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March 3, 2013: Everest Emergency, How to Train Your Cat, and More

Every week, embark with host Boyd Matson on an exploration of the latest discoveries and interviews with some of the most fascinating people on the planet, on National Geographic Weekend.

Please check listings near you to find the best way to listen to National Geographic Weekend, or pick your favorite segments and listen now below!

Episode: 1309 – Air Date: March 3, 2013

HOUR 1

Mount Everest, April 29, 2012 -- Sherpas walk a sick Cory Richards into Cap 1. Photo by Andy Bardon/Cory Richards Photography
Mount Everest, April 29, 2012 — Sherpas walk a sick Cory Richards into Cap 1. Photo by Andy Bardon/Cory Richards Photography

National Geographic 2012 Adventurer of the Year Cory Richards reflects on his trip to the roof of the world: an attempt to lead an expedition up Mt. Everest without supplemental oxygen while filming a documentary about the climb commemorating the 50th Anniversary of the first American ascent of the world’s tallest mountain. In part one of his interview, he tells Boyd about the climb up to 23,000 feet, where he began to have some difficulties.

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In part two of Cory Richards‘ interview, he tells Boyd about the difficult decision to pull out from his Everest summit attempt, but as he tells Boyd, with mountains of that height, “there is no such thing as a guaranteed ascent.”

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When a summer is warmer than usual in Montana or the hurricanes seem to be getting stronger in the Gulf of Mexico, people often talk about “climate,” but generally mean “weather.” In their Earth From Space documentary, NOVA zoomed out thousands of miles to see how all the planet’s systems are interconnected. Dr. Piers Sellers, Deputy Director of Science and Exploration at NASA Goddard Space Flight Center, tells Boyd how sands from the Sahara provide much needed nutrients to the Amazon and how the land, oceans, and sun all interact to create the Earth’s atmosphere.

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Dogs are man’s best friend. They have evolved to be people pleasers, working alongside humans as their partners and they reap the benefits of our happiness. Cats, on the other hand, are solitary hunters. While they’ve accepted our offer to come inside our homes, they’ve retained some wild tendencies, hunting mice and any other animals that may happen into their domain. It is these wild urges that make cats difficult to train. But don’t lose hope: cat behaviorist Mieshelle Nagelschneider has some tips for the frazzled cat owner in her new book The Cat Whisperer: Why Cats Do What They Do — and How to Get Them to Do What You Want.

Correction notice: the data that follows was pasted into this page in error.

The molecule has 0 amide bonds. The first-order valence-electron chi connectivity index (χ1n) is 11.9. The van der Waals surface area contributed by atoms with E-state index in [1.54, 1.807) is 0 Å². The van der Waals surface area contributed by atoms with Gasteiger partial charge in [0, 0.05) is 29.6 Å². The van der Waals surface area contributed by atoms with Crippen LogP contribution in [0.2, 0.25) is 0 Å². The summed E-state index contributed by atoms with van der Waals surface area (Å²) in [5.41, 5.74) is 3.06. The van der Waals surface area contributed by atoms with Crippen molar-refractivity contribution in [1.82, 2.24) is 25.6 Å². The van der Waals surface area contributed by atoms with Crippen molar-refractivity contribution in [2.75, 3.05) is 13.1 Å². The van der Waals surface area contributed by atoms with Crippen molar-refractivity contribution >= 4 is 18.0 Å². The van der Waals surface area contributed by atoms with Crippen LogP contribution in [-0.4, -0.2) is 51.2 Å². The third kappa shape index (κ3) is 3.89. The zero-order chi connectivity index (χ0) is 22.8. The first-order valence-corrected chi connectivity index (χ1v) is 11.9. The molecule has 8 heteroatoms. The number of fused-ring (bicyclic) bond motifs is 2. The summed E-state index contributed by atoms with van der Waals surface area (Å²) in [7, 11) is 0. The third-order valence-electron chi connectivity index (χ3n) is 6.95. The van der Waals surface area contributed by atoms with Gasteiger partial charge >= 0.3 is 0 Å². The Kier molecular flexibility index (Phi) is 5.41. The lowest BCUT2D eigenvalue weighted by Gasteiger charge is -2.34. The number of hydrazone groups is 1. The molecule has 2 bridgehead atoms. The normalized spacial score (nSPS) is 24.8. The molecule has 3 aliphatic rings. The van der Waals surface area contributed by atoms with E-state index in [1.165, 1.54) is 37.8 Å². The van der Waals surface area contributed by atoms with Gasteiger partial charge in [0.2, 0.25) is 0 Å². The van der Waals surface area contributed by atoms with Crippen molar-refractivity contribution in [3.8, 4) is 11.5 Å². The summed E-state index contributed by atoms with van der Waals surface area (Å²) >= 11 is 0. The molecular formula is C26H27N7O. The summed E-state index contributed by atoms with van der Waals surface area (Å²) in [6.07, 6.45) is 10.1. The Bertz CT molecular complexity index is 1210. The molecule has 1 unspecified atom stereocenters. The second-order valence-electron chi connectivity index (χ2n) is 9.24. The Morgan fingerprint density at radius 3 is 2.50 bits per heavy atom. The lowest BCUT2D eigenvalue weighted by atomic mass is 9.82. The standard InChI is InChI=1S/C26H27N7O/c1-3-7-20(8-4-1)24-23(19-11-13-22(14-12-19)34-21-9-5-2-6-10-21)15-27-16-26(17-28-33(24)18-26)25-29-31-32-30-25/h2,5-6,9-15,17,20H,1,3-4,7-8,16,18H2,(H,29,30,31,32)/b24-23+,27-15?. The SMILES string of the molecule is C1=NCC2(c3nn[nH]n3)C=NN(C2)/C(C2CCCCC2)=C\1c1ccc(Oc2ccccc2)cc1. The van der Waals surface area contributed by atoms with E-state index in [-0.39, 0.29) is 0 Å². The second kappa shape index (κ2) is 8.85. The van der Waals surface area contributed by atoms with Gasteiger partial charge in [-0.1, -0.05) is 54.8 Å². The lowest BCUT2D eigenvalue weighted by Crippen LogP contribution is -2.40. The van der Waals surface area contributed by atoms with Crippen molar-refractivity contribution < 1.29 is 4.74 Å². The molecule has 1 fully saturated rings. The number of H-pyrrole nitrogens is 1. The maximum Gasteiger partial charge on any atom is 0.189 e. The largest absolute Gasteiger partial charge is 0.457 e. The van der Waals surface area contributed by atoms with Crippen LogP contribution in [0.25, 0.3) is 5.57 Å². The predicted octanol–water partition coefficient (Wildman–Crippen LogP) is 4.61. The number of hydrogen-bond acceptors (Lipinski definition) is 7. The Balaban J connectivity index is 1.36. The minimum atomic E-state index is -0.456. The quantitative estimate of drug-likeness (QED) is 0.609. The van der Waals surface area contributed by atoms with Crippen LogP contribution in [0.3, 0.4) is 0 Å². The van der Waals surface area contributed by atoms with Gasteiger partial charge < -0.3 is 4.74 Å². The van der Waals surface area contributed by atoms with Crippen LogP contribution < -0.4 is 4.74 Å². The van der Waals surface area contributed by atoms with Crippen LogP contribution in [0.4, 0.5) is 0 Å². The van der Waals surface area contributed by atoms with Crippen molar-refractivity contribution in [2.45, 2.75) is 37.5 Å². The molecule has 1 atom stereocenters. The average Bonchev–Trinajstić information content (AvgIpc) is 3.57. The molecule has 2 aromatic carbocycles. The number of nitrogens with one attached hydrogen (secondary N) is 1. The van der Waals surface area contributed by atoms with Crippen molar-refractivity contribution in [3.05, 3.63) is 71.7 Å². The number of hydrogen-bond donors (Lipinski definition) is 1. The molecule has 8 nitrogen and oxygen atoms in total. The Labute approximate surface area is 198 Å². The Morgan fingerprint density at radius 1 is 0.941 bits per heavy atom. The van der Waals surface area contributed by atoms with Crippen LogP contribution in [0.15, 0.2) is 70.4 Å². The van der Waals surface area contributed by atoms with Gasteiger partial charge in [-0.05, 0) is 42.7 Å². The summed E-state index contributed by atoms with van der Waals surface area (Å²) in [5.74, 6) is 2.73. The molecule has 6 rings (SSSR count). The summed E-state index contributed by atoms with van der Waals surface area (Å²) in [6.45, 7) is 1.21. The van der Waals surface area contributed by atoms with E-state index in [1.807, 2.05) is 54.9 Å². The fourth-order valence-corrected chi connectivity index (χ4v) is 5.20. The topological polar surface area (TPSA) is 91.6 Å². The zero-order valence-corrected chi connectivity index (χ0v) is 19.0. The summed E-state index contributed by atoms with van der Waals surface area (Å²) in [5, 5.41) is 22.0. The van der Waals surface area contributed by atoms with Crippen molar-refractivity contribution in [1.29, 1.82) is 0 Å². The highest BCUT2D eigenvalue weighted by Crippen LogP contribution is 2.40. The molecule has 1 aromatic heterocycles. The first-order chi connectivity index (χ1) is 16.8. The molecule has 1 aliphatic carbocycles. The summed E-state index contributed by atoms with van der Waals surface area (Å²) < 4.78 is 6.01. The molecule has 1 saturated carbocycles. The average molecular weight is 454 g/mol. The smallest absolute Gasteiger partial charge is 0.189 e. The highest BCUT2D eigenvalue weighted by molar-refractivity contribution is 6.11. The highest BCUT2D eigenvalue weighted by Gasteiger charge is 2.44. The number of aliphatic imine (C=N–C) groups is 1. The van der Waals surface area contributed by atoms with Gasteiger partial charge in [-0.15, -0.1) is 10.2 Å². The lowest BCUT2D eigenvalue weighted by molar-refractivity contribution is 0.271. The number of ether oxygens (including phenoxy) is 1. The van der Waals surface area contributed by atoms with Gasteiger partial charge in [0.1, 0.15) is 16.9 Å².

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David Braun, editor of National Geographic Daily News, tells Boyd of a “monster” invasive species in Lake Tahoe–the common goldfish. The fish, either released by owners who don’t want to kill their former pets, or used as fishing bait and escaping unharmed, are thriving in the lake, due to its warm waters and abundance of algae.

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HOUR 2

Relationships can be difficult enough, but Caroline Van Hemert and Patrick Farrell really tested their love when they trekked 4,000 miles from Bellingham, Washington to Kotzebue, Alaska over six months. The couple rowed, hiked, and skied as they climbed up mountains (only to climb back down the same side when they realized it wasn’t where they wanted to go), and survived Biblical swarms of mosquitoes en route, coming out tired but happy.

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By-catch is a term most used to describe fishing, where a fisherman accidentally catches a type of fish that he’s not targeting. But National Geographic Big Cats Initiative grantee Matt Becker uses it to describe what’s happening in Zambia’s bush. Poachers trying to catch antelope with snares around watering holes are snagging lions, elephants, and other thirsty animals. Matt runs the Zambian Carnivore Programme which tries to make the African landscape snare-free.

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Although the United States’ war in Afghanistan is beginning to wind down and the government continues to lower its troop numbers, the war definitely isn’t over for the Pararescuemen of National Geographic Channel’s “Inside Combat Rescue“. The six-part series features Staff Sgt. Matthew Blankenship, who has deployed twice to Afghanistan. He tells Boyd about the emotional roller coaster that these teams face everyday, rescuing American soldiers wounded in combat, but no longer being allowed to rescue Afghan children who need their help, as they turn over the fight to Afghanistan’s army.

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National Geographic grantee and marine biologist Ari Friedlaender has the inspiring and occasionally frustrating task of following humpback whales, blue whales, killer whales, and dolphins and trying to infer what they’re doing in the 90% of the time they spend under water. A few new pieces of technology, like National Geographic’s Crittercam, are making his job easier though, allowing him to better track the mammals and better understand their underwater habits.

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In this week’s Wild Chronicles segment, Boyd tells about his love for Namibia’s deserts. He recently spent time flying over the red sand dunes, the green “fairy circles,” and the black trees that refuse to decompose, despite being dead for hundreds of years.

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